Salesforce Leaps On Possible Board Changes Following Activist Stake

Salesforce is said to be mulling big board changes following news that activists have taken stakes in the enterprise software group.

Salesforce  (CRM) – Get Free Report shares jumped higher Thursday following reports that it’s set to add new members to its board of directors just days after it was revealed that activist investor Elliott Management has taken a stake in the world’s biggest enterprise software group.

Bloomberg reported Thursday that Salesforce may add Mastercard  (MA) – Get Free Report CFO Sachin Mehra to its board, following weekend comments from Elliott Management that indicated it’s “looking forward to working with Salesforce to realize the value benefiting a company of its stature”. Elliott did not, at the time, indicate whether it would seek a seat on the company’s board of directors or push for specific changes.

Starboard Value, another activist group lead by Jeffrey Smith, built a stake in Salesforce last fall and urged management to be “as competitive at producing value for shareholders” as they were in the market for business software. 

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JMP Securities analyst Patrick Walravens argued that “stockholder activism may prove a catalyst for positive changes, including a refresh of the board of directors,” noting that all thirteen members of its board are up for re-election later this year.

“Going forward we think Salesforce could benefit from an even greater focus on performance-based equity awards and an even greater reduction or elimination of time-based equity awards for senior management, said Walravens, who carries a ‘market outperform’ rating with a $250 price target on the stock.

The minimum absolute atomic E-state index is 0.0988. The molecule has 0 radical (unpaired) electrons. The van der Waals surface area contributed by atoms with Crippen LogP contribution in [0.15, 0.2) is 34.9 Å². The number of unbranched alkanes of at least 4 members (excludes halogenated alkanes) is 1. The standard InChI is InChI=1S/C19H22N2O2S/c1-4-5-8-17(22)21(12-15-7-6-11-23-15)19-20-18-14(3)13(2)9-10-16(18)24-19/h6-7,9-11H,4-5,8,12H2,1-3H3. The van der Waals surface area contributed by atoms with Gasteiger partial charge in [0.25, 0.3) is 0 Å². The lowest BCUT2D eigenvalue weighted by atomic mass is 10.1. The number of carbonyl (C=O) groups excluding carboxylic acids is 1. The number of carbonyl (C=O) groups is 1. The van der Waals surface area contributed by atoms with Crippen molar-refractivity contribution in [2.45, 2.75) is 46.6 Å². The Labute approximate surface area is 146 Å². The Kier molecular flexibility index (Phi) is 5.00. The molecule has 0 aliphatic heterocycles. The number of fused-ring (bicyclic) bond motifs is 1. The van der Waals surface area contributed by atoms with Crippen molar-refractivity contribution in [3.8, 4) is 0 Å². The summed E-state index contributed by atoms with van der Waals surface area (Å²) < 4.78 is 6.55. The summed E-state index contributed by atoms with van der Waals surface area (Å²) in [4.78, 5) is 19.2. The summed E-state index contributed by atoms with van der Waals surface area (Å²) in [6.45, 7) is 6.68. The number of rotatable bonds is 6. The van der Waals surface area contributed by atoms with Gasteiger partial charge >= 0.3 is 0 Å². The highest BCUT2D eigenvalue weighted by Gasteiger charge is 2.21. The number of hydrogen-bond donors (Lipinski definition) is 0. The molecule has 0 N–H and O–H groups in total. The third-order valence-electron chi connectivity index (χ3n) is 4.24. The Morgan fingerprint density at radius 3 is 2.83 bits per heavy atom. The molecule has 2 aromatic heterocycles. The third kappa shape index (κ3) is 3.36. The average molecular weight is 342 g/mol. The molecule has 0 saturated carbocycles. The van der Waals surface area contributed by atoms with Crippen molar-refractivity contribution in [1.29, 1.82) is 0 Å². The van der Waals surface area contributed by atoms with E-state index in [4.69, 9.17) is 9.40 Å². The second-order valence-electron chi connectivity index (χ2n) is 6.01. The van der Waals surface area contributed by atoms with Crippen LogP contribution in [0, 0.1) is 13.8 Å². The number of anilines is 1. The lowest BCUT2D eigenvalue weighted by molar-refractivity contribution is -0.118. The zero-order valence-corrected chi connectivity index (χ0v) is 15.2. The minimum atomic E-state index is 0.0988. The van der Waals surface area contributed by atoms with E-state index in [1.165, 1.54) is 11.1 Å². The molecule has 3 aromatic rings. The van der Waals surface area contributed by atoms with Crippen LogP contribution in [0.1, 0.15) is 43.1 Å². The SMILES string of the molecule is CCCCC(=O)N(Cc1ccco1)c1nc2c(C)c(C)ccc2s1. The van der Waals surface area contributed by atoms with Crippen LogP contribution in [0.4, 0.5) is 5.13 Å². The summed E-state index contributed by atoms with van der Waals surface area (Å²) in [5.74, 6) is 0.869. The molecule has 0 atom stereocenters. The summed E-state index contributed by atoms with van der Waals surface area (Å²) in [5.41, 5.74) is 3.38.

Salesforce shares were marked 3.2% higher in Thursday afternoon trading following reports of the board additions to indicate an opening bell price of $161.01 each. 

Earlier this month, unveiled plans to cut around 10% of its global workforce amid a restructuring strategy under stand-alone CEO Marc Benioff. Salesforce said the job cuts, as well as the broader restructuring plans,, will cost between $1.4 billion and $2.1 billion, with a hit of around $1 billion expected over its fiscal fourth quarter.

Benioff was left as stand-alone CEO of the San Francisco-based group after Bret Taylor said he would leave the company to pursue other interests just a year after becoming co-CEO.

Taylor’s departure cast a pall over an otherwise solid third quarter earnings release for Salesforce, which reported a Street-beating bottom line of $1.40 per share as demand for its work-flow solutions remained solid. Group revenues, Salesforce said, rose 14% from last year to $7.84 billion, essentially matching analysts’ estimates.

The group’s remaining performance obligation, or RPO, a tally of its total deferred revenue and product backlog and a key industry metric, rose 11% from last year to $20.9 billion.

Salesforce repeated its forecast for full-year revenues in the region of $30.9 to $31.00 billion with non-GAAP earnings are expected to come in between $4.92 to $4.94 per share, a 19 cent bump from its August forecast.

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